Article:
I saw a study in which people were given the choice to cheat or not in a simple game. The reward for cheating was a few extra dollars at the end of the game. The price of cheating depended on a personal belief system, on whether they could feel good about the choices they made. Before the game began, half of the people were given information that refuted the possibility of free will. Once they started playing, the people who had been told free will did not exist were much more likely to cheat. If they could not be responsible for their actions then why not make a little extra cash? This doesn’t prove anything about free will, and if you think about it you’ll understand why, but it illustrates how our beliefs and preconceptions influence our actions.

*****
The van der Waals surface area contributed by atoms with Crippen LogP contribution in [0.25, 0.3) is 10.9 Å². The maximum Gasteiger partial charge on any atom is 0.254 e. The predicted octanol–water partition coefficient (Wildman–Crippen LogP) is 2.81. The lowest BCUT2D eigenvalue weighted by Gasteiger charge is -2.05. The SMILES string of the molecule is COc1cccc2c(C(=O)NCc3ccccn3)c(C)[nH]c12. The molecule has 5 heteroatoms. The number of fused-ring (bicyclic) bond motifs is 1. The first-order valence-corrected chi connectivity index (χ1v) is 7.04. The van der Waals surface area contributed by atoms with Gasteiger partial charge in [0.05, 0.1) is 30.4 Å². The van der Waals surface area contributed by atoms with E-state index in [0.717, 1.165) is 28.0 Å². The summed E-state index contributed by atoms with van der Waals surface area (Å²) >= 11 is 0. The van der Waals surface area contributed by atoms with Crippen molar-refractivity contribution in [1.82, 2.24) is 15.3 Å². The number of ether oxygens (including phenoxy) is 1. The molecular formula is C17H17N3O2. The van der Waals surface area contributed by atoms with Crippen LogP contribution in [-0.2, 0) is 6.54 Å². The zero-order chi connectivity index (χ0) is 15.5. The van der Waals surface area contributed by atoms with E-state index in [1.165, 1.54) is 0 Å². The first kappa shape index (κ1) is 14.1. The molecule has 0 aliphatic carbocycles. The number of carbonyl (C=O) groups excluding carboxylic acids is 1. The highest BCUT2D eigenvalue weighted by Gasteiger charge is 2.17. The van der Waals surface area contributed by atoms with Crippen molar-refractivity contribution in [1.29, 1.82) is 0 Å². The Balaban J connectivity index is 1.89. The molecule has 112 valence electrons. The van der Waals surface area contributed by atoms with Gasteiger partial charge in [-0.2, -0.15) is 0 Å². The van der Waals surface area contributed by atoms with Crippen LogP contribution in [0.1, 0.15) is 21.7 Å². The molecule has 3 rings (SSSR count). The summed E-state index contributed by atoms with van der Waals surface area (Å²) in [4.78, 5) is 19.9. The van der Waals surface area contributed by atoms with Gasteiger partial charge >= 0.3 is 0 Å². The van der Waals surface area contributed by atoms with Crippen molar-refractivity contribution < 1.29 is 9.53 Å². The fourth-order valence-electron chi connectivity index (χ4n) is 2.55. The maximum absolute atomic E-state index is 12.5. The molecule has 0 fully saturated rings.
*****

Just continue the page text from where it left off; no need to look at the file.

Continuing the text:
I choose to live in a universe in which I have free will, my actions matter, there is a loving force that cares about my well being and rewards that which is good (perhaps it's my wife :)). I believe I can make a lasting impact if I choose to.

Its worth asking yourself, what kind of a universe do you choose to live in?